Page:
An African woman gives birth at a maternal HIV clinic in Cape Town, South Africa. Foreign doctors sweep her newborn away, and return shortly to tell her that her baby has died.
The mother accepts the news and hurries home to care for her four other children. She knows she must make the most of the time she has left — she has AIDS and no treatment is available.
Witnessing situations like this has changed Kristin Metcalf-Wilson’s perspective on life. Metcalf-Wilson, 33, a nurse practitioner and instructor of clinical nursing at the University of Missouri, Sinclair School of Nursing, has spent more than a decade sharing her unique perspective with patients, doctors, students and legislators.
While teaching Nursing 305: Women’s Health earlier this month, Metcalf-Wilson used this example to explain how people of other cultures, particularly Africans, react differently to certain medical situations.
“I’m just kind of drawn to that part of the world,” Metcalf-Wilson said. “I am spiritually inspired by these (African) people. We have a lot of material things, but we don’t have the same level of spiritual commitment to one another like they do there.”
For the past 11 years Metcalf-Wilson has been intensely involved with a variety of health issues at the local, state and national levels.
“As an experienced practitioner, it’s important to get the best and brightest coming in and don’t let them get discouraged,” Metcalf-Wilson said.
Metcalf-Wilson traveled to South Africa in late spring of 2001 for three weeks with the MU South Africa Exchange Program. While there, she spoke about domestic violence in the United States at the University of Western Cape, visited the nursing school and assisted with sexually transmitted disease education programs for youth at the Planned Parenthood in Cape Town.
This was not her first visit to Africa. In January 1991, Metcalf-Wilson traveled with The Gift for a New Eye, a Presbyterian church group, to several cities in South Africa and Zimbabwe for nearly a month.
She decided to travel to Africa because of her opposition to apartheid. She had previously protested the relationship between her school, Maryville College in Maryville, Tenn., and Coca-Cola, because the company had continued to do business in South Africa.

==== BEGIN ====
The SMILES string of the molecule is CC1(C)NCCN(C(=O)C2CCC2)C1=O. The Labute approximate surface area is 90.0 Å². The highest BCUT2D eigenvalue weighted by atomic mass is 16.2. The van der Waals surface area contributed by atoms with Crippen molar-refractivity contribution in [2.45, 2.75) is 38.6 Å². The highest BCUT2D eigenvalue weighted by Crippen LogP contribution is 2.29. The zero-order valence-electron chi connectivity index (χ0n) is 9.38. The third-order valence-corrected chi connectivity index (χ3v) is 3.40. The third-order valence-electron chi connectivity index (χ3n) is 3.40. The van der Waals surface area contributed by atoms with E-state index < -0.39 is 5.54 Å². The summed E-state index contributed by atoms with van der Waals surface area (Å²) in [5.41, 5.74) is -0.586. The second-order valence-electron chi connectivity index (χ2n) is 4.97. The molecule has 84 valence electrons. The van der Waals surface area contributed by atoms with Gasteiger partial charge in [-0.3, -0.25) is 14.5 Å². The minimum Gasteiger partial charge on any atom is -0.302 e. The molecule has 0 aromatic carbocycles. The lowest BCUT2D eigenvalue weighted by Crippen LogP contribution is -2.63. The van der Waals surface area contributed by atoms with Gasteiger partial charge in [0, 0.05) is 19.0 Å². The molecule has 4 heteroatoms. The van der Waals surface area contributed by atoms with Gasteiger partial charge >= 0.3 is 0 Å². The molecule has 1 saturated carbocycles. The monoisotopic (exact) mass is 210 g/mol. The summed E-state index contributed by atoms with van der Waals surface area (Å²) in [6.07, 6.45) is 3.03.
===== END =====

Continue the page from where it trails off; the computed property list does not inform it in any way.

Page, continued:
The number of health organizations Metcalf-Wilson is involved in is staggering. But according to her husband of nine years, Ric Wilson, she is involved with each as more than “just being a member.”
Metcalf-Wilson said that being involved with health policy is an obligation because it affects her patients, and she takes seriously her obligation to look out for their best interest.
“The title ‘nurse’ doesn’t exactly explain everything we can do,” Metcalf-Wilson said. “I think that a lot of people would say, ‘I’m a nurse by profession, but also by heart.’”
Metcalf-Wilson practices at the Planned Parenthood in Columbia and teaches nursing courses on the MU campus and online in the evenings.
Nationally, she is on the Women’s Health Advisory Panel for the Association of Women’s Health, Obstetric and Neonatal Nurses.
At the state level, Metcalf-Wilson was appointed to the Governor’s Council on Health and Physical Fitness for a two-year term, which began in May 2002.
Involvement in these groups allows Metcalf-Wilson to witness first hand the effects of health policy changes and budget cuts. In September, she could no longer treat her 300 patients at the Well Women Clinic in Monroe County because the Alternatives to Abortion program was eliminated.
Deb Gayer, a fellow instructor at MU’s Sinclair School of Nursing, says there’s a reason Metcalf-Wilson is chosen for all these positions.
“Some people have a better flare for working with legislators,” Gayer said. “She has a specialty with that; she knows how to talk to legislators.”
During the 1999 holiday season, Gayer and Metcalf-Wilson worked many late nights and weekends at Metcalf-Wilson’s home to obtain the three-year Pediatric Nurse Practitioner Program Health Resource and Services Administration Training Grant.
The $900,600 grant allowed the UM system to offer nurse practitioner courses online.
As a chairman of seventh district of the Missouri Coalition of Nurses in Advance Practice, Metcalf-Wilson is able to keep up with former students, many of whom are now members.
“She’s just one of those teachers you can just relate to,” said Marcy Markes, a friend and former student. “She wasn’t your typical professor; she comes in laughing, smiling and brings us up-to-date.”
Markes, 34, has now been a nurse practitioner in allergy and asthma for four years at the Allergy and Asthma Consultants of the Ozarks.
Despite her hectic schedule, Metcalf-Wilson tries to keep her evening meetings to once a week so that she can be home with her “munchkins,” Forrest, 4, and Adam, 1. Her favorite motherly activity is to read Dr. Seuss books at bedtime.
Metcalf-Wilson first became interested in nursing around age 15 or 16 when she witnessed a birth at Mercy Hospital in Fort Scott, Kan., during a visit with her high school Explorer group. Her junior year in college, she decided to pursue a career in nursing, specializing in obstetrics and gynecology.
Metcalf-Wilson earned a bachelor’s degree in health care from Maryville College in 1992 and obtained a master’s in nursing at Vanderbilt University. After completing her master’s program, Metcalf-Wilson practiced at the Mercy Pregnancy Care Clinic in Hot Springs, Ark., before arriving in Columbia in 1997.
Leaving her patients in Arkansas was difficult, but the opportunity to teach MU students was too good.
“I have a particular passion for women’s health, and I hope the way I practice is an inspiration to people,” Metcalf-Wilson said. “Hopefully, my passion motivates others to get involved with women’s health.”